• Fuji: Since Fuji is not planning to introduce DSLRs anywhere near $1000, they are a good candidate to continue offering RAWsumers/prosumers. Their newest releases showed a very welcome addition, sensor-shift image stabilization, but also a potentially unfortunate 12mp sensor in the F50fd. Their top of the line is the S9xxx series, with the S9000 and S9100 coming out in August of 2005 and 2006. So one could expect a follow-up in 2007, a S9200fd. And it is reasonable to assume that they will give it sensor-shift stabilization (yeah!) and probably the 12mp 1/1.6" SuperCCD sensor found in the F50fd. That seems to be the most likely scenario, although we won't complain if Fuji surprises us with something more exciting (we can all dream!)... Their mid-range and enthusiast favorite S6000fd because of its "6mp magic low noise sensor" may be the first and last of its line. The 18x superzoom S8000fd may be the new mid-range, even though it uses a Bayer 1/2.35" sensor. The entry-level S5700 was sequentially upgrated to the S5800. So sadly that's it for the S6000fd, unless Fuji surprises us and re-releases it with sensor-shift stabilization and the same (or similar) 6mp "magic sensor"! This would be great!... The other RAWsumer in Fuji's recent line-up was the E900, with a 9mp 1/1.6" sensor (two years ago), which followed the E550. A number of people wanted to see a version of the E900 released with the "6mp magic sensor" but unfortunately that never happened. Given the popularity of the Panasonic LX-series, Canon G7 and Nikon P5000, it may be reasonable for Fuji to modernize the E900, and perhaps give it a more flexible zoom (eg starting at 28mm, or for bonus points starting at 24mm even). Sensor-shift stabilization and face detection and SD of course should be added. Unfortunately given the marketing realities of our times, this would probably also feature the 12mp SuperCCD sensor mentioned above... More on Fuji at 1001

  • Sony: The R1 was the big daddy of prosumers with its 1.7x APS-Cish sensor. It had size, class and weight. A camera not for the faint of heart. But not a perfect camera. After all it was only Sony's first attempt at the R-series. The camera was announced two years ago, but given its sensor size, one should perhaps expect a DSLR lifecycle, instead of a consumer digicam annual replacement lifecycle. Given that Sony has been slow to announce their next DSLRs, it's not unreasonable not to see anything here either. Obviously now they are thinking like an SLR maker with the lenses and system and such, but don't count out an R2 just yet. Although it's more likely that we won't see an R2, don't write it off! That includes you Sony!... And now let's revisit some of the classic RAWsumers: The F828 was the last of the F-series four years ago. While the R1 was not a direct replacement, it did replace it at the top of Sony's line. Probably remains in the history book... And how about the Minolta A-series that Sony presumably bought when they bought Konica-Minolta? The last ones (A2 and A200) came out in 2004. Obviously there hasn't been a new 2/3" sensor, and perhaps that's partially why all these RAWsumers from the glory days are gone. I think an A-series revival (whether 1/1.6" or 2/3" or something else) would bode well for Sony since they don't really have anything advanced (with RAW) between the A100 and the rest of their models... Another class is the V-series, specifically the V3 of three years ago, that essentially replaced the S85 that came out three years before it. So according to the three year plan, a V3-follow up should be due this year! If so, expect a lovely 12mp sensor!... People would like to see RAW in the H-series as well, but Sony has not done that. Obviously there's only so much you can squeeze out of 1/2.5" sensors with an ant-hill of pixels, but hey, others have done it, so why not Sony as well?... More on Sony at 1001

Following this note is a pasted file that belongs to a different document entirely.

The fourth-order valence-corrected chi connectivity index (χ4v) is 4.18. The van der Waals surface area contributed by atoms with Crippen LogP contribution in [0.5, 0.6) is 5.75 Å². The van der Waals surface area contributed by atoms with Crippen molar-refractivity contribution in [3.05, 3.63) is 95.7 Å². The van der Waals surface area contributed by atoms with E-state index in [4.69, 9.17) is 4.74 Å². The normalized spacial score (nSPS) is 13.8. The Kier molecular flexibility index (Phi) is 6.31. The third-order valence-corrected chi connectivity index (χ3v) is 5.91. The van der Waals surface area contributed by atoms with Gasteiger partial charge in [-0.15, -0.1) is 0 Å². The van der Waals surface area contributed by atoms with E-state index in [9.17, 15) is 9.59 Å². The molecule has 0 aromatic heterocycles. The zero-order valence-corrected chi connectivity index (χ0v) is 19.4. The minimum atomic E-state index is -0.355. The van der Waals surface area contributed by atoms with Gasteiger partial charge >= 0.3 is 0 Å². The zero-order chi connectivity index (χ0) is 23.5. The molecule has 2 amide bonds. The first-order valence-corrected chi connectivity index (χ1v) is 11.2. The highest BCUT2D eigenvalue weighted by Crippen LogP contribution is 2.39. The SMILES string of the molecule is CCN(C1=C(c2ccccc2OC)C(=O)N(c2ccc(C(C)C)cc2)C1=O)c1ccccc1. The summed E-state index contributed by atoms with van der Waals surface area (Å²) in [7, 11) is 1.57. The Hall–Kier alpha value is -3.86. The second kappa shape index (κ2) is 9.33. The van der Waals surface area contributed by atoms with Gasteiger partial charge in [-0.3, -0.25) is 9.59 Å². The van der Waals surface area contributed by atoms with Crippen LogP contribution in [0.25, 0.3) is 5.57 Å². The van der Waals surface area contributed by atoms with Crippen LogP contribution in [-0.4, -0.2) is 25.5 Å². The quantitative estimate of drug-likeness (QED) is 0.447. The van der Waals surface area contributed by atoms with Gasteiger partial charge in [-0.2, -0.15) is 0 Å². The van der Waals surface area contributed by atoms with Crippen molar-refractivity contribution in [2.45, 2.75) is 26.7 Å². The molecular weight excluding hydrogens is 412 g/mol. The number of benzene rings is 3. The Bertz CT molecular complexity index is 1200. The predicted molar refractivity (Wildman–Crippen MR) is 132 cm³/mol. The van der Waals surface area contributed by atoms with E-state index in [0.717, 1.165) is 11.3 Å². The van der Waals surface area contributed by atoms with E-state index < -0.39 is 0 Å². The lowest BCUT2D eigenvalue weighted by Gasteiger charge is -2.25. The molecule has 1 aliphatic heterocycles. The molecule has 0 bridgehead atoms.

• Olympus: The only current Olympus model offering RAW right now is the 1/2.5" 18x super zoom SP550Uz, the first of its kind. It came out in January 2007, and given the onslaught of new superzooms, the problems pointed out by reviews and users, and the increase in megapixels of the competitors, I would not be surprised if Olympus released a follow-up this year with 8mp. Only as much you can squeeze out of the sensor, but it is certainly a welcome feature for the enthusiasts!... But this wasn't always like that for Olympus. They used to be very busy with RAWsumer models. Their most critically acclaimed model since the E10/E20 was the C8080 (see dpreview's review of it by Phil Askey). But that was three years ago. The last one of the RAWsumer C-series was the C7070 (1/1.8" sensor). But (yes but) given that Canon revived the G-series after three years, why not Olympus? Granted the G7 was more of a GINO, and it did not have RAW, but what I'm trying to say it's not completely impossible, given the popularity of the LX-series, G7, P5000 and GX-100. Again, I wouldn't expect it to happen, but it wouldn't shock me... What would shock me is if they came up with an E10/E20 follow-up :-)... But those were not the last RAWsumers from Olympus. The SP350, SP320 and SP310 supported RAW. They were a more lightweight version of the C-series. The last one of them was announced in early 2006. Given the popularity of the P5000 and LX-series, these are more likely to be revitalized than the C-series. And I'm not saying that these are likely either. But if Canon revitalized the G-series, Olympus may want to challenge them with a C-series. A flashback to the glory days of RAWsumers!... More on Olympus at 1001

  • Samsung: Samsung had exactly one RAWsumer, the Big Daddy, the Pro815 (announced two years ago). This was the last of the 2/3" sensor cameras. Samsung is also into DSLRs, although so far their models have been makeovers of Pentax models. They also rebadge/sell their own lenses, so they may be thinking along the same lines as traditional DSLR makers, meaning don't release anything that may get in the way of a DSLR sale! I doubt we'll see a Pro815 update, after all this was the last 2/3" sensor!... Samsung has not really attempted any other cameras above the mid-range. Their sleek looking NV-series does not even have PSAM. Samsung is focusing on become the #3 worldwide market share leader, and their many many releases seem to be targetting the under $300 segment. So probably nothing from Samsung, at least not this year... More on Samsung at 1001

  • No comments:

    Latest Camera Deals

    Most recent posts